One thing about the Nance story: unbeknownst to character the world below was watching real time the story as it was written, and many had their narratives changed as a result. And the character never knew his own story was itself changed, re-contextualized by that fact - just as surely as countless writers never knew their letters to loved ones would, today, tell us not only of our History but of our very selves.

Relevancy and Content

So, i've been dinking around with my blogger template and profile, and thought to ask anyone born before 1990 (those whom I knew on FB) what they would find interesting.

That question lead to another question from a professor friend of mine - the question as to why I would limit the polling space to so young an audience.

I realized in my response that the issue was fecund and ripe with the bastard children of spin-off discussions. Okay, I've been reading a lot of George R.R. Martin recently and he talks so much about "bastards" the concept has stained my conceptual table cloth upon which i set the serving bowls of topics.

Anyways, this was my response (please tell me what you think or what you see):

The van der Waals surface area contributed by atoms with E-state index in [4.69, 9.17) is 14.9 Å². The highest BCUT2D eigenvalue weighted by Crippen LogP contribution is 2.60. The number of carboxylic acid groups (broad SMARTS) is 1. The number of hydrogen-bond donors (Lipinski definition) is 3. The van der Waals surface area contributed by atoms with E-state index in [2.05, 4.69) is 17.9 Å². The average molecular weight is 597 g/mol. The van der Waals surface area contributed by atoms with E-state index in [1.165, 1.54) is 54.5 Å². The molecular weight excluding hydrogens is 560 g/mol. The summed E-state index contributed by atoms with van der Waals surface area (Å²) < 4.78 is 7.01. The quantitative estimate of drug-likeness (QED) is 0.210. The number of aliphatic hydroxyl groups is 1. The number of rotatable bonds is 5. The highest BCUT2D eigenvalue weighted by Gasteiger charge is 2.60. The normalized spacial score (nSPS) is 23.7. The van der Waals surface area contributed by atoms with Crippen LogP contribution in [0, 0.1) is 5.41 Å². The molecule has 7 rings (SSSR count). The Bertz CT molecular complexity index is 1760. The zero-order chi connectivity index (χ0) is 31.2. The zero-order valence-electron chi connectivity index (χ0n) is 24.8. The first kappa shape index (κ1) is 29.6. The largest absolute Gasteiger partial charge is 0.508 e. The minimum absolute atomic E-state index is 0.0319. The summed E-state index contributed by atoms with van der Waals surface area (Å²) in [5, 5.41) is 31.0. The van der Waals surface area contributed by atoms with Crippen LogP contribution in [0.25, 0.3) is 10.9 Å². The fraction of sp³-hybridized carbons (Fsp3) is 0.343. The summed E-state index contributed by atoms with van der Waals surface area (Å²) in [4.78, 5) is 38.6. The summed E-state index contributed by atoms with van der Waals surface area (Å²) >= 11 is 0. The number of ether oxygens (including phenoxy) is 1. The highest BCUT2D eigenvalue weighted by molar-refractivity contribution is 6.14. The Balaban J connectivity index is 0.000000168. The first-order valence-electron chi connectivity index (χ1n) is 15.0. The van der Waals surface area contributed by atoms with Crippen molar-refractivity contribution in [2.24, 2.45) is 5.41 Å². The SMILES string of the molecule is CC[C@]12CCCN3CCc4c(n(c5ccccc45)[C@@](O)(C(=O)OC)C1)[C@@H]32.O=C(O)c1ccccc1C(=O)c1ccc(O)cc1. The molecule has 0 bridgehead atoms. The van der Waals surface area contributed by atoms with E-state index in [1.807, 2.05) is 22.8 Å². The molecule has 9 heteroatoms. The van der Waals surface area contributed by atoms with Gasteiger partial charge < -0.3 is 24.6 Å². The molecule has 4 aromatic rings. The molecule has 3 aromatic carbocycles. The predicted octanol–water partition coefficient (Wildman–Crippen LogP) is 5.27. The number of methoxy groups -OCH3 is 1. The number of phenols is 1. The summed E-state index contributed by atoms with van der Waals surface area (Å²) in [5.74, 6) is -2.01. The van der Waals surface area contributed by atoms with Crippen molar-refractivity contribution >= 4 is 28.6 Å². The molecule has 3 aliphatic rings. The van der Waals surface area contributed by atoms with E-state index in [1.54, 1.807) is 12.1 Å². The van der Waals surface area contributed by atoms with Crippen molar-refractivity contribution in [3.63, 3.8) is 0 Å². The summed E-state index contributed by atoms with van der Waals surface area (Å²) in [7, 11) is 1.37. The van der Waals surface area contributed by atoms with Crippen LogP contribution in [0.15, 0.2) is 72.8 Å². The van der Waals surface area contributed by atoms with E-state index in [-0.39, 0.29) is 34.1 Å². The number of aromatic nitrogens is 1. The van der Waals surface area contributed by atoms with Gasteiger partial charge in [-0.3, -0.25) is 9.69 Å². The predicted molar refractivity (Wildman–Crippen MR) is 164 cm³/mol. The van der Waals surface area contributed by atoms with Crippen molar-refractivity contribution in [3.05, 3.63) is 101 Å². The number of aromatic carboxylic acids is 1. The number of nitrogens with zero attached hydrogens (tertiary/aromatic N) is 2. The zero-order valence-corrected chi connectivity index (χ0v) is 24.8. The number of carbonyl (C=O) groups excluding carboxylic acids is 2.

Interstingly enough, they have lived their entire lives, and especially their years of social awareness, being defined by social concerns inextricably linked to social media. Honestly, they simultaneously define relevancy (to contemporary society) while also have learned the lessons to be learned from seeking relevancy within their culture. 

We have, arguably, those of us born prior to 1990, lost touch so much so that a culture which already does not accord the aged much respect most assuredly even does not find the aged and their thoughts very relevant at all. 

More pertinent to my intent, I want to know what younger generations (for whom social media and blogging are assumed natural elements to social life) want to know about, what will attract their interest to me as a writer of a blog. I assume younger generations will be attracted to a blog as much by the (virtual)character of the writer as by the content. Perhaps this assumes that a blog is as much the virtual-character married to (and content, as much as it is pure content.